DURHAM, N.C. -- A Duke University-led study of North Carolina toddlers suggests that exposure to potentially toxic flame-retardant chemicals may be higher in nonwhite toddlers than in white toddlers.
The study also suggests that exposure to the chemicals is higher among toddlers whose fathers do not have a college degree, a proxy measure of lower socioeconomic background.
Hand-to-mouth activity may account for a significant amount of the children's exposure to the contaminants, according to the study, which appears Wednesday in the journal Environmental Health Perspectives. Age and duration of breastfeeding also were associated with exposure.
The scientists, led by Heather Stapleton, assistant professor of environmental chemistry at Duke's Nicholas School of the Environment, tested 83 toddlers ages 12 to 36 months for levels of polybrominated diphenyl ethers (PBDEs). This class of exceptionally long-lasting chemicals was widely used over the last 30 years to reduce flammability in a variety of consumer products, including polyurethane foam padding, electronics and furniture.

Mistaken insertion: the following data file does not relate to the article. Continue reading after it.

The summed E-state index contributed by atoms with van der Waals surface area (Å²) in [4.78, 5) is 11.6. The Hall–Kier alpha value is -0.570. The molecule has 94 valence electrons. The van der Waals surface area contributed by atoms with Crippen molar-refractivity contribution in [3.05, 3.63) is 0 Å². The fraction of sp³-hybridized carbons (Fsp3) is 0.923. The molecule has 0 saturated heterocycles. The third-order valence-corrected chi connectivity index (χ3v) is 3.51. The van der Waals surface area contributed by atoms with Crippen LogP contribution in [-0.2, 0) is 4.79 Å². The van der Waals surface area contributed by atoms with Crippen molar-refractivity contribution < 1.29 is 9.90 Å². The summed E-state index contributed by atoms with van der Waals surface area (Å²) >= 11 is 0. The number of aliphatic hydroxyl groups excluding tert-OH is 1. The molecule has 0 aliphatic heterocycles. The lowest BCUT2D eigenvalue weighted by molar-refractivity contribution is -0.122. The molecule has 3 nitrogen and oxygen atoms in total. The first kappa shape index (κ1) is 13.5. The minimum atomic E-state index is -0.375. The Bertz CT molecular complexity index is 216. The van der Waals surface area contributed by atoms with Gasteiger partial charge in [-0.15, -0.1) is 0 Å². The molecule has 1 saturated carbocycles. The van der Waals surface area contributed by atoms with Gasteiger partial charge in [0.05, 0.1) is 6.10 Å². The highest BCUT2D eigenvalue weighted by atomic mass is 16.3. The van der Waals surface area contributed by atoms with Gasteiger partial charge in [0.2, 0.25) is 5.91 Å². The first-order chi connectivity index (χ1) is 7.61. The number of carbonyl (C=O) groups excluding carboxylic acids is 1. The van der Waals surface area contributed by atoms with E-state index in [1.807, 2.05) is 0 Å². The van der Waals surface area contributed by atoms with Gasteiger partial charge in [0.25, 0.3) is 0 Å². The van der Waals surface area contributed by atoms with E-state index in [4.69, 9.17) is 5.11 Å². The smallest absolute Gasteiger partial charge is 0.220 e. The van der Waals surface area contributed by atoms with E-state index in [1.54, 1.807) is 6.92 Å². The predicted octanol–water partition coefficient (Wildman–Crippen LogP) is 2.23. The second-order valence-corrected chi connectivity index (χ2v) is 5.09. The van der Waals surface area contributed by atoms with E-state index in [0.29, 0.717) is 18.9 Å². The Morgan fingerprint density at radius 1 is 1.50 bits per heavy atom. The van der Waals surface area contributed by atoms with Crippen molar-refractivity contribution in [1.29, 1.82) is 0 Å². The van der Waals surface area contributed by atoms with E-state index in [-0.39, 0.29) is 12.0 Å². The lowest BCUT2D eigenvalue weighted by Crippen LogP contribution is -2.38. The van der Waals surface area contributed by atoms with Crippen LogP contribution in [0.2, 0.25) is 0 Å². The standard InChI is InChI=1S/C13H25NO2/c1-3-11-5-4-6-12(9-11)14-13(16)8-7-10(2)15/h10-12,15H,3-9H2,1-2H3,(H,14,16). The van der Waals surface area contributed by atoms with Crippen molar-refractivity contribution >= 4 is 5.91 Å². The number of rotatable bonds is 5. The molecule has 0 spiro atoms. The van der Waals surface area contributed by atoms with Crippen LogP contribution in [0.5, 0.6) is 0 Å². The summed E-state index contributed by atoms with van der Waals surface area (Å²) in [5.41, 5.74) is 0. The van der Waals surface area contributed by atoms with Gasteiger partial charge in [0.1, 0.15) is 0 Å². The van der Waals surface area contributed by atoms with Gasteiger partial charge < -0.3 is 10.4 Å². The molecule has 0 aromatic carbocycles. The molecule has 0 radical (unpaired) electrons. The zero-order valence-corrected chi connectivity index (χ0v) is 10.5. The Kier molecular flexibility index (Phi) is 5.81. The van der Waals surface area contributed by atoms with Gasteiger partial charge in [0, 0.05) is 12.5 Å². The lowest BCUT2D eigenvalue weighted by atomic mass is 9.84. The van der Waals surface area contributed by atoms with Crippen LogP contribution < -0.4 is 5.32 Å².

Studies have shown that over time, PBDEs migrate into the environment and accumulate in living organisms, where they can disrupt endocrine activity and impair thyroid regulation and brain development. Early exposure to PBDEs has been linked to low birth weight and impaired cognitive, motor and behavioral development. One study in 2010 showed that children with high levels of exposure to PBDEs scored lower on infant development and preschool IQ tests.
Because children can be exposed to PBDEs three ways by ingesting them with food or dust particles, breathing them in from the air, or ingesting them through mother's milk Stapleton and her colleagues collected blood serum samples, hand-wipe samples and house dust samples for each child in the test group.
They detected PBDE contaminants in all of the blood and house dust s
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